For Immediate Release
Economic Stimulus Bill Should Include Critical Clean Water Investments
American Rivers calls on Congress to boost funding for green solutions
WASHINGTON - Investments in the nation's clean water infrastructure should be a
key part of any economic stimulus bill, American Rivers said today in
testimony to the House Transportation and Infrastructure Committee.
American Rivers called on Congress to appropriate at least 16 percent
of clean water and drinking water infrastructure funding in the form of
grants for green strategies in any stimulus bill.
"It's time for a brand new vision for water," said Rebecca Wodder,
president of American Rivers. "Nature works best. Whether it's a
natural wetland filtering pollution, or a floodplain absorbing
floodwaters, when we let nature work, communities save money and are
better prepared to weather droughts and floods."
Green approaches to clean drinking water, wastewater management, and
flood protection are proven, effective, and are cheaper than
traditional approaches like dams, levees and underground stormwater
tunnels. Unlike their concrete cousins, green approaches provide many
benefits that go well beyond their primary purposes and save money,
protect environmental quality, and enhance quality of life.
Green strategies create good jobs in many sectors, including
plumbing, landscaping, engineering, building, and design. Green
solutions also support supply chains and the jobs connected with
manufacturing of materials including roof membranes, rain barrels, and
permeable pavement. New York City's broad sustainability plan, PlaNYC,
includes investments in green infrastructure to reduce stormwater and
sewage and protect drinking water supply. The City estimates that full
implementation of PlaNYC will create 4,449 water infrastructure jobs of
all types per year.
Green strategies for meeting water needs are smarter environmentally
and fiscally, and are already being applied by many forward-looking
cities, including New York, Chicago, Portland, Seattle, San Francisco,
Minneapolis-St. Paul, Milwaukee, Kansas City, Toledo, Cincinnati,
Philadelphia, and many others.
American Rivers offered three key goals that should govern future federal water investments:
1) Nature works best: Rivers and streams, wetlands,
floodplains, and forests should be viewed as essential and effective
components of our water infrastructure. New York City's $600 million
investment in Catskills land protection and restoration did the job of
$6 billion in capital costs that would have been needed to construct a
water filtration plant as well as $200-300 million in annual operation
and maintenance costs
2) Don't waste money:
Spending money wisely means investing in multi-purpose solutions that
lower costs and provide more benefits. Recently, the City of
Indianapolis announced that by using wetlands, trees, and downspout
disconnection to reduce stormwater flows into their combined sewer
system, the City will be able to reduce the diameter of the planned new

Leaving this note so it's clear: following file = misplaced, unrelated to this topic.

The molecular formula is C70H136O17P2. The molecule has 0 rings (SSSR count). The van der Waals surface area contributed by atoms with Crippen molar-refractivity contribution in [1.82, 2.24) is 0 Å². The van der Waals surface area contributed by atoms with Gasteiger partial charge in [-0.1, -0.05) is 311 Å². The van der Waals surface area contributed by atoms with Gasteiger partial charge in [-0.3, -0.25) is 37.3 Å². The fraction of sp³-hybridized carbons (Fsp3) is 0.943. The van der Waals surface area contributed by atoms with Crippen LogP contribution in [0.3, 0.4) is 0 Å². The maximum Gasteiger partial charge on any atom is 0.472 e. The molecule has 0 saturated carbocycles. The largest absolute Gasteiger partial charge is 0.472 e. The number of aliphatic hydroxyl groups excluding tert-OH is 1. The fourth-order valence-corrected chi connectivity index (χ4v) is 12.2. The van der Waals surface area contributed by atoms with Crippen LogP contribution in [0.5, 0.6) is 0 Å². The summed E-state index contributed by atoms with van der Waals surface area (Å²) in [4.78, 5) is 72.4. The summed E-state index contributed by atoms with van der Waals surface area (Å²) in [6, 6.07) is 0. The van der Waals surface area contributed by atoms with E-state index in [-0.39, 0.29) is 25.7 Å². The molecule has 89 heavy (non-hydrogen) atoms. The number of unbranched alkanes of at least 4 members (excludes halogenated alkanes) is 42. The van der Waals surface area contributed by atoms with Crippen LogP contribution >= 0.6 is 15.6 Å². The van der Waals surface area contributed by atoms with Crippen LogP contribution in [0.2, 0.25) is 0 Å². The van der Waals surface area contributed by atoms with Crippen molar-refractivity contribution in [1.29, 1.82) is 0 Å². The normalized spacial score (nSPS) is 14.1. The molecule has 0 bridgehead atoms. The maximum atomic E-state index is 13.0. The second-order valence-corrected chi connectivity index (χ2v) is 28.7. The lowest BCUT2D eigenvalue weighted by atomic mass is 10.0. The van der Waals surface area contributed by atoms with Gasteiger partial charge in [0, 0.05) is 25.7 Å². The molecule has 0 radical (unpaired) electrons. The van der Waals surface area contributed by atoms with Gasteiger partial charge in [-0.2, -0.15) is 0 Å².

sewer pipe from 33' to 26', saving over $300 million.
3) Enhance community safety and security:
Climate change and other impacts threaten our clean water supply, and
increase risks from floods and droughts. Traditional infrastructure
won't be enough to handle these new stresses. Green infrastructure is
more effective and flexible, and will allow communities to be better
"We urge the Committee, and Congress as a whole, to direct more
funding to green solutions that will work best and cheapest in a world
dominated by climate change and new economic challenges," said Wodder.
Read our testimony at www.AmericanRivers.org/EconomicStimulusTestimony
Across the country, water infrastructure is outmoded and crumbling,
and cannot cope with our drinking water, wastewater or flood prevention
needs. Water and wastewater systems now receive the lowest grade, a D-,
of all infrastructure rated by the American Society of Civil Engineers.
At the same time, we continue to lose crucial elements of our natural
systems streams, wetlands, forests, and floodplains that filter clean
water and provide flood protection.
Climate change is already making the problem worse, and scientists
predict more frequent and severe droughts and floods as the planet
"We can't afford to waste money," said Wodder. "We need to spend
more on our water infrastructure, but we also need to spend more
wisely. We will make a terrible mistake if we simply rebuild 19th and
20th century water systems that are costly and inflexible. Instead, we
need a 21st century approach that integrates green solutions and helps
ensure community safety and security."
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American Rivers is the leading national organization standing up for healthy rivers so communities can thrive. American Rivers protects and restores America's rivers for the benefit of people, wildlife and nature. Founded in 1973, American Rivers has more than 65,000 members and supporters nationwide, with offices in Washington, DC and the Mid-Atlantic, Northeast, Midwest, Southeast, California and Northwest regions. Visit www.AmericanRivers.org